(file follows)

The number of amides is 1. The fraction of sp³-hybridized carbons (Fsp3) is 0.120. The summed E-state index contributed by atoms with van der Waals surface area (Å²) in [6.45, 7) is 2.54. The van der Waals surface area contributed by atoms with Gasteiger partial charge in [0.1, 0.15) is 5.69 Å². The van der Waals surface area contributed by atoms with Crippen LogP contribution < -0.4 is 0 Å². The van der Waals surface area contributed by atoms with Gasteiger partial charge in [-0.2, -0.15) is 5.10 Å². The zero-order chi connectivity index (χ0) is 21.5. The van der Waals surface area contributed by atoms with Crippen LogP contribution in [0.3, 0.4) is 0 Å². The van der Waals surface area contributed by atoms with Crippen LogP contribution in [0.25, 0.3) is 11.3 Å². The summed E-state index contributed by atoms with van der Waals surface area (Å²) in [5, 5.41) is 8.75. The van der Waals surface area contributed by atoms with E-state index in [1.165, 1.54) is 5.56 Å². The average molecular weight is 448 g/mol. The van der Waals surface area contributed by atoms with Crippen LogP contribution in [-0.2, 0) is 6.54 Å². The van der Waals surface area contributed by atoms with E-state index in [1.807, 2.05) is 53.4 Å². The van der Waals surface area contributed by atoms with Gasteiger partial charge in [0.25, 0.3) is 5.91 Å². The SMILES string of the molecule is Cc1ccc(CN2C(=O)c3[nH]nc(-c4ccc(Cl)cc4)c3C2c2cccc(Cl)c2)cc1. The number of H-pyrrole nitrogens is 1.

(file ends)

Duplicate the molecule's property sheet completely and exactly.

The number of amides is 1. The fraction of sp³-hybridized carbons (Fsp3) is 0.120. The summed E-state index contributed by atoms with van der Waals surface area (Å²) in [6.45, 7) is 2.54. The van der Waals surface area contributed by atoms with Gasteiger partial charge in [0.1, 0.15) is 5.69 Å². The van der Waals surface area contributed by atoms with Crippen LogP contribution < -0.4 is 0 Å². The van der Waals surface area contributed by atoms with Gasteiger partial charge in [-0.2, -0.15) is 5.10 Å². The zero-order chi connectivity index (χ0) is 21.5. The van der Waals surface area contributed by atoms with Crippen LogP contribution in [0.3, 0.4) is 0 Å². The van der Waals surface area contributed by atoms with Crippen LogP contribution in [0.25, 0.3) is 11.3 Å². The summed E-state index contributed by atoms with van der Waals surface area (Å²) in [5, 5.41) is 8.75. The van der Waals surface area contributed by atoms with E-state index in [1.165, 1.54) is 5.56 Å². The average molecular weight is 448 g/mol. The van der Waals surface area contributed by atoms with Crippen LogP contribution in [-0.2, 0) is 6.54 Å². The van der Waals surface area contributed by atoms with E-state index in [1.807, 2.05) is 53.4 Å². The van der Waals surface area contributed by atoms with Gasteiger partial charge in [0.25, 0.3) is 5.91 Å². The SMILES string of the molecule is Cc1ccc(CN2C(=O)c3[nH]nc(-c4ccc(Cl)cc4)c3C2c2cccc(Cl)c2)cc1. The number of H-pyrrole nitrogens is 1.